Red Hat Bugzilla – Bug 218227
minilogd assumes /dev/log to be DGRAM
Last modified: 2014-03-16 23:04:29 EDT
Description of problem:
minilogd is designed such that once a full fledged syslog daemon comes up,
minilogd will connect to the socket at /dev/log and forward the logs it
collected so far to the syslog daemon. The problem is that when connecting to
it, minilogd assumes that /dev/log is a datagram socket, instead of using the
more robust code in syslog.c. Syslog.c's code will first try datagram, and if
the 'connect' call fails with errno EPROTOTYPE it will try connecting in stream
This design works with syslogd, but doesn't work with the default syslog-ng
Unfortunately the documentation and sample configurations that come with
syslog-ng claim that /dev/log should be set up as a stream socket (apparently
this was the syslogd default too, up until 1999 when it got changed due to
dubious security concerns). If /dev/log is configured for stream mode, minilogd
fails to forward the logs collected while running rc.sysinit, and all of these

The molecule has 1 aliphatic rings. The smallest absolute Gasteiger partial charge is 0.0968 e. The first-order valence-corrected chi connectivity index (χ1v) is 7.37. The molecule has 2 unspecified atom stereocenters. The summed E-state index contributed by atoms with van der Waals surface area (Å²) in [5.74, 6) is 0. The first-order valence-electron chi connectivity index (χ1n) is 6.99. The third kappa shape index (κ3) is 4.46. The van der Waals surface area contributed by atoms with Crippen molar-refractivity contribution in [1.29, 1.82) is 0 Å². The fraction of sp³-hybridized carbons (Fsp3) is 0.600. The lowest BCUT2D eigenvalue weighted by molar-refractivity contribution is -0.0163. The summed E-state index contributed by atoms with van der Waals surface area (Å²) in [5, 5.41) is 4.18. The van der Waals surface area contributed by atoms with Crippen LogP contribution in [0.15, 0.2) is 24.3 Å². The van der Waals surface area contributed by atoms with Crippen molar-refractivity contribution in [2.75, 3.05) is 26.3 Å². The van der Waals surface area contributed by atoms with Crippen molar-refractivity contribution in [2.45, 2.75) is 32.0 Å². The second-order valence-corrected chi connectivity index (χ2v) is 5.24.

logs are lost.
Also, quite surprisingly, when minilogd initially opens a listening socket at
/dev/log it does so in stream mode. So when the switchover from minilogd to
syslogd occurs, any syslog clients would need to change from stream mode to
socket mode. I don't think it's fair to assume that all applications are capable
of switching from stream mode to dgram mode on the fly.
Version-Release number of selected component (if applicable):
Steps to Reproduce:
1. Install syslog-ng with default configuration.
2. Enable the syslog-ng daemon and disable syslogd
4. Look for sysctl or fsck output in /var/log/messages
Messages are missing from /var/log
Messages should be present in /var/log
IMO, apps should use glibc, which does handle the transition of socket types, at
least in the testing I did.
Yeah, I guess most apps will do fine. My point was only that if minilogd gets
improved, the system can be set up in a way so that even these theoretical
misguided apps would work correctly. But that's more of a bonus. The real reason
to fix this bug is to ensure that the boot logs don't get quietly lost
regardless of what syslog daemon/configuration people choose to use.
Apologies for the extreme delay. At this point in RHEL 4's lifecycle, we're unlikely to make this change there. Given that minilogd is deprecated, and RHEL 6 will be using a different boot logging mechanism, it's unlikley to change for RHEL 5 as well. Therefore, closing this.